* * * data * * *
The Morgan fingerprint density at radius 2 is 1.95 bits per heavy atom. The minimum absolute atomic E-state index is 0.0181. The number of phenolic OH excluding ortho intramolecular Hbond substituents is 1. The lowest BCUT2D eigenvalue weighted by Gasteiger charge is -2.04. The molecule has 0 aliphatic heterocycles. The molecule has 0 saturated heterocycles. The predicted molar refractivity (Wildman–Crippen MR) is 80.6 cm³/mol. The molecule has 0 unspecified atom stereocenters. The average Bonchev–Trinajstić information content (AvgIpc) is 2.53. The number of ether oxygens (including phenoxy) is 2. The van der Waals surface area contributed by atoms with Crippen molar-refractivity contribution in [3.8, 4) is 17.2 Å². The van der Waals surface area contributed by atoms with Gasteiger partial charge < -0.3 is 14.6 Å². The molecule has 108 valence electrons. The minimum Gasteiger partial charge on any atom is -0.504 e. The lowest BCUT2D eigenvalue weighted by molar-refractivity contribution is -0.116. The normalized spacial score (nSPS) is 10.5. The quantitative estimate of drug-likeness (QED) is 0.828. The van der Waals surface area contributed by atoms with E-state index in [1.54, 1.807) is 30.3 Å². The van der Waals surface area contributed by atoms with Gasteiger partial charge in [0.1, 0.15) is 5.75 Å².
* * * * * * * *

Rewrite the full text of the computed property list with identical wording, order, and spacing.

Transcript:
The Morgan fingerprint density at radius 2 is 1.95 bits per heavy atom. The minimum absolute atomic E-state index is 0.0181. The number of phenolic OH excluding ortho intramolecular Hbond substituents is 1. The lowest BCUT2D eigenvalue weighted by Gasteiger charge is -2.04. The molecule has 0 aliphatic heterocycles. The molecule has 0 saturated heterocycles. The predicted molar refractivity (Wildman–Crippen MR) is 80.6 cm³/mol. The molecule has 0 unspecified atom stereocenters. The average Bonchev–Trinajstić information content (AvgIpc) is 2.53. The number of ether oxygens (including phenoxy) is 2. The van der Waals surface area contributed by atoms with Crippen molar-refractivity contribution in [3.8, 4) is 17.2 Å². The van der Waals surface area contributed by atoms with Gasteiger partial charge < -0.3 is 14.6 Å². The molecule has 108 valence electrons. The minimum Gasteiger partial charge on any atom is -0.504 e. The lowest BCUT2D eigenvalue weighted by molar-refractivity contribution is -0.116. The normalized spacial score (nSPS) is 10.5. The quantitative estimate of drug-likeness (QED) is 0.828. The van der Waals surface area contributed by atoms with E-state index in [1.54, 1.807) is 30.3 Å². The van der Waals surface area contributed by atoms with Gasteiger partial charge in [0.1, 0.15) is 5.75 Å².